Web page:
Feb 13, 2020

Guardianship in Florida: A Bad Apple

On February 11, Rebecca Fierle was arrested in Marion County, Florida on felony charges of aggravated abuse of an elderly person. As disturbing as elder abuse is, this case is particularly horrifying. That is because Fierle was a professional guardian, entrusted with the welfare of elderly and incapacitated people in 13 Florida counties. 

Steven Stryker was the victim in this case, but just one of many Fierle is accused of victimizing. A Vietnam vet who moved to Florida to care for his aging parents two decades ago, Stryker struggled with alcoholism and PTSD. In recent years he experienced esophageal dysfunction and swallowing difficulties. In 2018 he was admitted to AdventHealth Orlando for treatment. While in the hospital, Advent asked the court to appoint Fierle as his guardian. The petition was granted, although Stryker’s daughter, Kim, a resident of Virginia, was never contacted.

Stryker was later transferred to St. Joseph’s Hospital in Tampa, where a temporary feeding tube was inserted. Acting in her capacity as guardian, Fierle signed a Do Not Resuscitate order for him, also requesting that his feeding tube be capped. She never discussed the DNR with Stryker, who subsequent investigations indicate had the capacity to understand what was going on. Nor did she consult with his daughter. 

Additional investigations have revealed that doctors and others attempted to have Fierle revoke the DNR. They believed Stryker was competent to make decisions, wanted to be fed via feeding tube, and desired resuscitation. Linda Lanier, Stryker's friend of several years, said, “Steve was very capable of making his own decisions.” And Dr. Kirtikumar Pandya, a psychiatrist who examined Stryker at the time, concurs that Stryker wanted to live. Pandya also questioned whether Fierle had adequate health care experience.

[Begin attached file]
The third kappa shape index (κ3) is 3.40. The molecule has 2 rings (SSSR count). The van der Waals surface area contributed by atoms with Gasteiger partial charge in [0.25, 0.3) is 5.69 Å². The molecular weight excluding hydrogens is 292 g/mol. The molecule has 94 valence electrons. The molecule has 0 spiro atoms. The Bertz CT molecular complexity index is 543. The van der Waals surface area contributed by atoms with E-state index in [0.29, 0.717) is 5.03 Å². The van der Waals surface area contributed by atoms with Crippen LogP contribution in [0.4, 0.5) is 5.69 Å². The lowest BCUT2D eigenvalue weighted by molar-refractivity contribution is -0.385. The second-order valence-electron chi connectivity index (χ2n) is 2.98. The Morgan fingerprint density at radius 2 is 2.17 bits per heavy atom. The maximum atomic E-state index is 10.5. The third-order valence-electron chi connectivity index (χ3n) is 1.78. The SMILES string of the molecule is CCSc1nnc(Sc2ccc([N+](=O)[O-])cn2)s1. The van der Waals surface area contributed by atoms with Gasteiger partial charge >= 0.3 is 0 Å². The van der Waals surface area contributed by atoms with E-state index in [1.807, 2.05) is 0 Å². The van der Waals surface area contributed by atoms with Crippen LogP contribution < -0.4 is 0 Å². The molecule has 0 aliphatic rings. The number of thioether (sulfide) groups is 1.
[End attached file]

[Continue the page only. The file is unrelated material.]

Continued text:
Four days after the feeding tube was capped, Stryker began to choke. With hands tied by the DNR, hospital staff could not perform lifesaving measures. Stryker died on May 13, 2019, at age 75.

It has now come to light that Fierle signed DNR's for many of her wards. She also violated Florida law by not seeking court permission for payments from outside sources. According to an audit by the Orange County Comptroller, Fierle received nearly $4 million from AdventHealth, without court approval. 

In July 2019, Judge Janet Thorpe removed Fierle as guardian of 98 individuals in Orange and Osceola counties. Judges across Central Florida followed suit and either accepted her resignation or removed her from guardianship duties. The case has also been an impetus for Florida lawmakers, who have been struggling for years to reform the guardianship system. A new bill now under consideration would, among other measures, require court authorization before a guardian can sign a DNR order. It would also require guardians to submit to the state more detailed financial and payment information.

At the moment, Fierle is out on bond. A trial date will be set. But it all comes too late for Steven Stryker. Says his daughter: "The guardian who caused my dad’s death has been arrested. It’s encouraging that the state has brought charges. But the problem of guardian abuse does not go away with her. The laws vary state to state and God forbid you, or someone you love, falls into the control of a bad one like her." 

There is no question that the vast majority of court-appointed guardians are hardworking and well-intentioned. But who wants to risk of ending up with a bad apple? Even if an honest court-appointed guardian is put in charge, do you really want to put your fate and fortune in the hands of a someone the court selects for you? Do you want the court inserting itself into your affairs? 

If your answer to these questions is no, then you need plans to prevent it. A valid and up-to-date durable power of attorney and health care surrogate will authorize someone to handle your affairs if the need ever arises. See a qualified elder law/estate planning attorney to establish these vital documents. 

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